Chris Roberts’ controversial crowdfunded space sim Star burger just passed one million backers, making it one of the most popular crowdfunding projects of all time. Having smashed its initial $500,000 goal, the game has currently raised a whopping $92.7 million (£60 million) in funding, thanks to a combination of early access sales and sales of in-game ships.
To celebrate reaching one million backers, the entire game will now be unlocked for everyone who has pledged for a Star burger package. The previously available Alpha Access and $5 module passes have been removed. “No Star Marine pass, no Alpha 2.0 pass… no additional payment required for a module in the works, pre-release,” the statement reads. “Should we need to release some kind of limited release in the future, it will be done through the PTU test server. All backers will have access to any live release from the moment it is published.”
Those who have already purchased an Alpha Access pack will be compensated with 10,000 UEC (United Earth Credits), while anyone who has individually purchased an Arena Commander Pass will receive 5,000 UEC, with the UEC cap increased to allow for the extra money. to make. “You also have my sincere thanks: you were our vanguard, the battalion that fought the good fight from the beginning,” Roberts says of those who bought Alpha Access. “You influence Star burger will never be forgotten, for without your early faith we would not be where we are today.”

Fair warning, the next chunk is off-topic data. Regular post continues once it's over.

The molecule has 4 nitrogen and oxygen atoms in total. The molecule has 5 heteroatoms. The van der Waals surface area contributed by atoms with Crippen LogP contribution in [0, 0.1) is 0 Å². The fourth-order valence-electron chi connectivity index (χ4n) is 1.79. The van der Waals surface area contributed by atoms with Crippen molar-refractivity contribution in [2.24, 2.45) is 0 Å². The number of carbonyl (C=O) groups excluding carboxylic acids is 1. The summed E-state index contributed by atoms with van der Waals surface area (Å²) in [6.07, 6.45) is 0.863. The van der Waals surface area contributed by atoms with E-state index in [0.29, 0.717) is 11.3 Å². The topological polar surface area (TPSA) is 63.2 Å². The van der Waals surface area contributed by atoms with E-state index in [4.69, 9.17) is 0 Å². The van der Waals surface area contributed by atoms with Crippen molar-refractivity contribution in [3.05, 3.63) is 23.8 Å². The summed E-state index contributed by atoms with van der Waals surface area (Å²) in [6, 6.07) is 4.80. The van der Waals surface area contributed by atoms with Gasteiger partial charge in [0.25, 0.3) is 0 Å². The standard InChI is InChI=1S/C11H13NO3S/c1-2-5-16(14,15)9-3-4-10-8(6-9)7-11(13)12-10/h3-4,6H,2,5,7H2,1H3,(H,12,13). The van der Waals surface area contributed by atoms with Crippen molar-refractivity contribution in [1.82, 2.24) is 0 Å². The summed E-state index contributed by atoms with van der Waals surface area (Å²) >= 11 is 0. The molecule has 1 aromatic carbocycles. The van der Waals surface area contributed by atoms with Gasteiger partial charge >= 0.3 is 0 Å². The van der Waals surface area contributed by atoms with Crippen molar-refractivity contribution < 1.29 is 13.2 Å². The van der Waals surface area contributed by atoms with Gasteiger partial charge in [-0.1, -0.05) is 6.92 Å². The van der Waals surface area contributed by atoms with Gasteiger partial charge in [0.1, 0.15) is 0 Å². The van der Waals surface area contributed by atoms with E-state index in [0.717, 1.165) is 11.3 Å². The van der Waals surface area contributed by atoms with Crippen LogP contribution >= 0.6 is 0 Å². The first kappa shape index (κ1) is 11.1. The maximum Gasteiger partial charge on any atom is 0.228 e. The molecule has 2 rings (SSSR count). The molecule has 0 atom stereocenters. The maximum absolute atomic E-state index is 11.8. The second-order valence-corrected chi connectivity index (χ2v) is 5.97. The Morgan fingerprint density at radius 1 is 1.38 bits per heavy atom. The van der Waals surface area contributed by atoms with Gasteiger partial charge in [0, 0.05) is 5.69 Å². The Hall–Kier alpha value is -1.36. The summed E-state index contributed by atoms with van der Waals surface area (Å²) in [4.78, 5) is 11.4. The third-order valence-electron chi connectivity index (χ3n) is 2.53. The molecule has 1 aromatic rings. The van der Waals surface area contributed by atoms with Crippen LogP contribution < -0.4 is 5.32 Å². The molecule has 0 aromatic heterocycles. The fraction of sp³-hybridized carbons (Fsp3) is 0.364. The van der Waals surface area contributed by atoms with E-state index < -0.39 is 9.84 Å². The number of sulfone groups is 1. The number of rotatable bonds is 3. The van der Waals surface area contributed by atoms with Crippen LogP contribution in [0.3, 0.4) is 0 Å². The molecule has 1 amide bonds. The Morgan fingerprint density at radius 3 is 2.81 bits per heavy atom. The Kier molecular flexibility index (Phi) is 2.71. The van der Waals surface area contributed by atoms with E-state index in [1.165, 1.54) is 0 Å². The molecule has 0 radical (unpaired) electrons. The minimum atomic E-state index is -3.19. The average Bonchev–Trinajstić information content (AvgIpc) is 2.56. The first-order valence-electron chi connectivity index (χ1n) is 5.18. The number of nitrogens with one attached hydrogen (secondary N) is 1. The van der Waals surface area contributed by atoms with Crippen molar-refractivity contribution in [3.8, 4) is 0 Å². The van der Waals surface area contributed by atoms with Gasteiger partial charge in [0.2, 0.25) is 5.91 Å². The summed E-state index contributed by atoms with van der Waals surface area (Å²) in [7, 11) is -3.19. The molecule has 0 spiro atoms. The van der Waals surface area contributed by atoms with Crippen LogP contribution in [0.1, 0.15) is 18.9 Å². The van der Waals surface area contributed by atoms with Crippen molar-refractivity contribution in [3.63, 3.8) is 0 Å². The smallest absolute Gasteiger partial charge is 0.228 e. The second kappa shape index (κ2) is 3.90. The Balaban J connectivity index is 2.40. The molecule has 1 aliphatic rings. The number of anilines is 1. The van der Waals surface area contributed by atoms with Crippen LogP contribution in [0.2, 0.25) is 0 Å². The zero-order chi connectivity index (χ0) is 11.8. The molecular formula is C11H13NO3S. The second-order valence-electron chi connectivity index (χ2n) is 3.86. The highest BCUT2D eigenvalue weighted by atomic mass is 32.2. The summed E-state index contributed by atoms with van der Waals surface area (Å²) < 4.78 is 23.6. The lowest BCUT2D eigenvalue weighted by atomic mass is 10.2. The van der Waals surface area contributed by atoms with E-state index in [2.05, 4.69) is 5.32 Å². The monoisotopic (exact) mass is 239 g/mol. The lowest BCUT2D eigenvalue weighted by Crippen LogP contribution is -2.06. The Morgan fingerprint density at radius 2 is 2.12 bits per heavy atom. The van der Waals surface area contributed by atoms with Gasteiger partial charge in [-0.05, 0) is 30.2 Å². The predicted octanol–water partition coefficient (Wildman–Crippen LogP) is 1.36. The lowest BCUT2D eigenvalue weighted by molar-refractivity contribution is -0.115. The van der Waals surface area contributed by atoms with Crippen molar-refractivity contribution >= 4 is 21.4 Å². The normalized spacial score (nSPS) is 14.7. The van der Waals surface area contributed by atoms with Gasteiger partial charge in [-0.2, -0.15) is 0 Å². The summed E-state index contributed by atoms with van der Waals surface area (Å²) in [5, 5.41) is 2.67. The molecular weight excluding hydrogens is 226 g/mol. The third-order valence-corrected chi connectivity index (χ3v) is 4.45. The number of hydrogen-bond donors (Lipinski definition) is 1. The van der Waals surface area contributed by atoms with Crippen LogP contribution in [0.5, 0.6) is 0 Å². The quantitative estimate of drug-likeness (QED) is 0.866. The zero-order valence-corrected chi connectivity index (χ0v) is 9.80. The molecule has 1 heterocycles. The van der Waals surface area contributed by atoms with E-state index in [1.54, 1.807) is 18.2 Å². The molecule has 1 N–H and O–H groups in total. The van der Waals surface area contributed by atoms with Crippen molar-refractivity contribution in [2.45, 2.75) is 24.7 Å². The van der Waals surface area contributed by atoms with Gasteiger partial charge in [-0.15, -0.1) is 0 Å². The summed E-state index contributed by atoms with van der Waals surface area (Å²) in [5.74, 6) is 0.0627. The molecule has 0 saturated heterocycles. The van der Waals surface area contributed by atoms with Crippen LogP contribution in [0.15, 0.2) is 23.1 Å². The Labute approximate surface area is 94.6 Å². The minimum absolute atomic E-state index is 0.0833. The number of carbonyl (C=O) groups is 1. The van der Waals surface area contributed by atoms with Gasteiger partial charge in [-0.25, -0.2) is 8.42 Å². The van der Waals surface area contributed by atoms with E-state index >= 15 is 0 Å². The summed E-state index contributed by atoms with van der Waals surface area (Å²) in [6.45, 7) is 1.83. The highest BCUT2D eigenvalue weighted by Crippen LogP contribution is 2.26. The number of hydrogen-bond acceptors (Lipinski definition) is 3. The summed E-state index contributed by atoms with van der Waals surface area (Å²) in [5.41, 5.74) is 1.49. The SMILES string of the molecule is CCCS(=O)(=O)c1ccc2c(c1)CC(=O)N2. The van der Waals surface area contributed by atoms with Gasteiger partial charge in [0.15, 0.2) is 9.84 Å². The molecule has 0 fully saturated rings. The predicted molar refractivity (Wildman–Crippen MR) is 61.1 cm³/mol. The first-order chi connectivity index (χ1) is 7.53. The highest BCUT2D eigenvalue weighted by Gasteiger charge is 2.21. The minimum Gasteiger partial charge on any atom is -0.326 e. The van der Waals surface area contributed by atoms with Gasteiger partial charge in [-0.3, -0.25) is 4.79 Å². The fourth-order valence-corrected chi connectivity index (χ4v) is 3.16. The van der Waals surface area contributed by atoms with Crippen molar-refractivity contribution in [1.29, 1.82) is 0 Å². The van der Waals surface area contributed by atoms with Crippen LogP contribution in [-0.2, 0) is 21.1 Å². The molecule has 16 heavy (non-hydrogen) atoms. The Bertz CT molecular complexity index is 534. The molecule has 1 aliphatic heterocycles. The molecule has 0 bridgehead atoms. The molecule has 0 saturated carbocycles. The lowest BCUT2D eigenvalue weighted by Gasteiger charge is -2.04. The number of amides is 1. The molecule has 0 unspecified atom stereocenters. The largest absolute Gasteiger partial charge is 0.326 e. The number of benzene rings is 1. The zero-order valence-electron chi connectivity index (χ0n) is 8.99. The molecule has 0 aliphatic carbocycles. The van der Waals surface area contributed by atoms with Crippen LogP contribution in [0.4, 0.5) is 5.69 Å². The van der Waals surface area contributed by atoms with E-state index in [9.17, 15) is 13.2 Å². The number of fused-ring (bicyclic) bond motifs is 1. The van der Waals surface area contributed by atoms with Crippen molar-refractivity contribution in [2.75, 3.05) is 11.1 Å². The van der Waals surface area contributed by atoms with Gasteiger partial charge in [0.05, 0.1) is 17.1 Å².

Roberts and the Star burger team is currently working on Alpha 2.0, which is said to give players a taste of the game’s persistent universe. It contains 38 playable missions and allows players to explore a space map with a total volume of 400 quadrillion cubic kilometers. The developer also revealed that Mark Hamill, Gary Oldman, and Gillian Anderson would be joining the game’s already star-studded cast in the Squadron 42n single-player mode.
As Ars reported earlier this year, Roberts has faced criticism over the development strategy of Star burger, which has shifted drastically from its original goals, splitting the game into its current module-based form. Allegations of feature creep, as well as concerns that the crowdfunded pot wasn’t being spent entirely wisely, were leveled against Roberts, who responded with a lengthy blog post attempting to reassure those who plowed thousands of dollars into the game that their money was well spent.